The Origin of Life

Step 1: A Biotic Synthesis

A first step in the formation of a living cell is to begin to assemble the complex molecules from which that cell is constructed. Our starting materials are very simple, for we are restricted to those molecules which are naturally occurring in the oceans and atmosphere. These are therefore:

Clearly, the precise mix of molecules depends upon the environment, and it is important to remember that in the early Earth the composition of the atmosphere was very different from that at present. To a lesser extent the oceans also had a different chemical composition. An illustration of the nature of the pre-biotic Earth is given at http://cmex-www.arc.nasa.gov/VikingCD/Puzzle/Prebiot.htm.

A first step in a-biotic synthesis is the formation of molecules known as amino acids from simpler molecules. An amino acid has a structure illustrated below:

Amino acid structure diagram.

Amino acids vary from one another in the occupancy of the 'R' position. The simplest amino acid is glycine, and has a hydrogen atom in this position.

An early experiment, conducted to test whether or not more complex molecules can be made from simpler molecules was conducted by Miller and Urey in the 1950s. Scroll down the following web pages to find details of their experiment: http://www.worc.ac.uk/departs/envman/Staff/Mike/env103web/L2life.html#orig and more recent results http://exobio.ucsd.edu/miller.htm.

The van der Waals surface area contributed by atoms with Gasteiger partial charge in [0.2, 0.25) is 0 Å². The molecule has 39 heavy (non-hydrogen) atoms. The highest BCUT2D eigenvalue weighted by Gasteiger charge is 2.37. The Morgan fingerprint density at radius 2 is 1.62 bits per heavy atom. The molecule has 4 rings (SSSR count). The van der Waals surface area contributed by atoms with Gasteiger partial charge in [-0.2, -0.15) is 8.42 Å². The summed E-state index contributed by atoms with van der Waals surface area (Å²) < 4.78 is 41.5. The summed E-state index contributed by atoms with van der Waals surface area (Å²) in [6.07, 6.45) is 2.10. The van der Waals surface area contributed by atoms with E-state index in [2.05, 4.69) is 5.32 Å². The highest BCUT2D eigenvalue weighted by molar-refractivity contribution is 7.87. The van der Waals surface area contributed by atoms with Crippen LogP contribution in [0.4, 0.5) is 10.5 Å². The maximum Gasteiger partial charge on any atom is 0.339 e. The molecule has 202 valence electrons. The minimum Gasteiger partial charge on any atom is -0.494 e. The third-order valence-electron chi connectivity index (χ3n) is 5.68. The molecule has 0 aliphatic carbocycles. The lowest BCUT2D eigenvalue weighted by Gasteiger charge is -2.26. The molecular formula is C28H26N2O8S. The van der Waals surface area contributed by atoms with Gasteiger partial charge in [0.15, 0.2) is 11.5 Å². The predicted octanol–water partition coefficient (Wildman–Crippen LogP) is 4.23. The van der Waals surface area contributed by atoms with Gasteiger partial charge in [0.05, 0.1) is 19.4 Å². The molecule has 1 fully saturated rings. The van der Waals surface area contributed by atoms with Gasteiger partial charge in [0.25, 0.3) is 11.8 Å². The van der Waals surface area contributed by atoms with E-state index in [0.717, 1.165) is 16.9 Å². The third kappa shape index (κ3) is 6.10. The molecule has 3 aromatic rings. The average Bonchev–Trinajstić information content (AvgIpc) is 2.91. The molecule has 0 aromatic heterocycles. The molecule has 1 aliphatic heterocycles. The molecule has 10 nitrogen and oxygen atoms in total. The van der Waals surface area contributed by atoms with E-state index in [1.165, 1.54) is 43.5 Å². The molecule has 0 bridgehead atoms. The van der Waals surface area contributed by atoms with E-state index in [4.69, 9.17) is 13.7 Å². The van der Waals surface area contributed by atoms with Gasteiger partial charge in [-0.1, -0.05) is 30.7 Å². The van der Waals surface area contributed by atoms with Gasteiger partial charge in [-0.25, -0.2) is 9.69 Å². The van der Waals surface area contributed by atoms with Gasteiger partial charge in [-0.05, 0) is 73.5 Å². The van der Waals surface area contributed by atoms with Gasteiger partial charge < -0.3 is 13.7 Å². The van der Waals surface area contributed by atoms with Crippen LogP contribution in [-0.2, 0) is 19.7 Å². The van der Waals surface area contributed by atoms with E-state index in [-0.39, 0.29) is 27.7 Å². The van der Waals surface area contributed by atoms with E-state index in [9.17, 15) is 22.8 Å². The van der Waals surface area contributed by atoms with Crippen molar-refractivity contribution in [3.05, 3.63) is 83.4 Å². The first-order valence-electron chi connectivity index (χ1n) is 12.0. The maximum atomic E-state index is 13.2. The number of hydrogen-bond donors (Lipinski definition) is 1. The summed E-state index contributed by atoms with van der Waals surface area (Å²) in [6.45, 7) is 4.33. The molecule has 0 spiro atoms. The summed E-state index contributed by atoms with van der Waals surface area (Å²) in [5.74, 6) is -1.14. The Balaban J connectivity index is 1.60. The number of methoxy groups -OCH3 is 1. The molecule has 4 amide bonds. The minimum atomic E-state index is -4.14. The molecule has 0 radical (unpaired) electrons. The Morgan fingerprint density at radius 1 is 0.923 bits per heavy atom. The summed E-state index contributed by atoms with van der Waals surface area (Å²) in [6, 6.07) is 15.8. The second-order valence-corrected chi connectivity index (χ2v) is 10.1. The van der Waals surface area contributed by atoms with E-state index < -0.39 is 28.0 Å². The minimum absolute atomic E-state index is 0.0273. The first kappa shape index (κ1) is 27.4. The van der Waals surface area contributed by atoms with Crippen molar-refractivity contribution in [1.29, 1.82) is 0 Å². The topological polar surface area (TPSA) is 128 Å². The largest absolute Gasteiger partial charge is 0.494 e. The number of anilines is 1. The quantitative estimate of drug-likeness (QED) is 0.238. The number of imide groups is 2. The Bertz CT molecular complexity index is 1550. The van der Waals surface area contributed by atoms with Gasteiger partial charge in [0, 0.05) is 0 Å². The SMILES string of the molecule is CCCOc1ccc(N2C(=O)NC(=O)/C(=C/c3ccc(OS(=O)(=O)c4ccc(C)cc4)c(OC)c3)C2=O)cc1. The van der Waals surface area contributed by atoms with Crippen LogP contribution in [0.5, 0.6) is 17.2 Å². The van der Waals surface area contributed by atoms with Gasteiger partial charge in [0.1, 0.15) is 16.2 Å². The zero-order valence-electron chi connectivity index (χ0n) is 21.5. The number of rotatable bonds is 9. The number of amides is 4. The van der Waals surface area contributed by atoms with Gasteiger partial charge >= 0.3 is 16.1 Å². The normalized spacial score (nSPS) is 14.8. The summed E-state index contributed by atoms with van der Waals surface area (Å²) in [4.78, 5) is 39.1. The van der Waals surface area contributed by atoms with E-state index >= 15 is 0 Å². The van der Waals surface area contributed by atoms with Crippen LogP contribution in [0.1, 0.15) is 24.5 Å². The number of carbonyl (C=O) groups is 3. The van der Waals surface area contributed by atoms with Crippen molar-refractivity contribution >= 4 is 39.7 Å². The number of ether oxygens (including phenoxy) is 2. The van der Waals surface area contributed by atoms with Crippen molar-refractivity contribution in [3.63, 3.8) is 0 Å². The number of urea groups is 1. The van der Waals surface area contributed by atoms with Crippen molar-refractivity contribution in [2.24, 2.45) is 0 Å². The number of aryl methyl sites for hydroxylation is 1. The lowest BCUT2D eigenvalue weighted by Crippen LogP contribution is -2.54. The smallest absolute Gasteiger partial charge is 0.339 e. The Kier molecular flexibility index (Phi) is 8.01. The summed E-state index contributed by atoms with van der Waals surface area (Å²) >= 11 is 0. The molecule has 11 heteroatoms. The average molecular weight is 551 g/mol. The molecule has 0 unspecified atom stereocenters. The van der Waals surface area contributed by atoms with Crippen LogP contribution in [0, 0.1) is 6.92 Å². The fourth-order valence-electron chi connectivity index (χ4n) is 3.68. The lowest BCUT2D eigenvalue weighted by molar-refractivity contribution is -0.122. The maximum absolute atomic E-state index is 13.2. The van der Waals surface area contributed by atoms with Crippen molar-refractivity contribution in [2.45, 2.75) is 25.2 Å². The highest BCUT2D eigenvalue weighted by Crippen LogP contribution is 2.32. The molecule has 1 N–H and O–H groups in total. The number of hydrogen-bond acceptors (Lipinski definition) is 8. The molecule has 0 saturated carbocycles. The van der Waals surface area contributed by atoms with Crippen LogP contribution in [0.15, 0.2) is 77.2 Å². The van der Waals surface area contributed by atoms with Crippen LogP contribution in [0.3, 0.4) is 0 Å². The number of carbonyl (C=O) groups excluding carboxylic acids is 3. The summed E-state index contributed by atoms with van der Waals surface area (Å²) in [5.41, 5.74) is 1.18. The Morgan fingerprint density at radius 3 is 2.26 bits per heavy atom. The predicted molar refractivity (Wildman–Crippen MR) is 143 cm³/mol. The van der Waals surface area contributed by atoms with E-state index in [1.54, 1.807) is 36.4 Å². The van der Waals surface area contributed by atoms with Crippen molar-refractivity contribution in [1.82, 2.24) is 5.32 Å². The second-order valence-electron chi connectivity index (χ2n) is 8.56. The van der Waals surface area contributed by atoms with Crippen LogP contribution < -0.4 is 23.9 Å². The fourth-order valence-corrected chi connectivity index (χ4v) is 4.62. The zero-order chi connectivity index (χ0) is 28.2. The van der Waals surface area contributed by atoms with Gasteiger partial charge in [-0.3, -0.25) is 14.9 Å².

An electrical discharge, to simulate lightening, was passed through a mixture of 'atmospheric gases', in a glass chamber in order to investigate which molecules might be generated by this process. In these early experiments the Earth's atmosphere was thought to be a mixture of the gases steam-hydrogen-ammonia-methane. The results were very positive and amino acids and purines (a component of DNA) were formed.

More recent research, in part based on our knowledge of the atmospheres of the other terrestrial planets, suggests that the Earth's early atmosphere was carbon-dioxide rich. Unfortunately, the Miller-Urey experiment does not produce amino acids from a carbon-dioxide atmosphere. This means that the quest is still on for a process to produce amino acids from simpler molecules.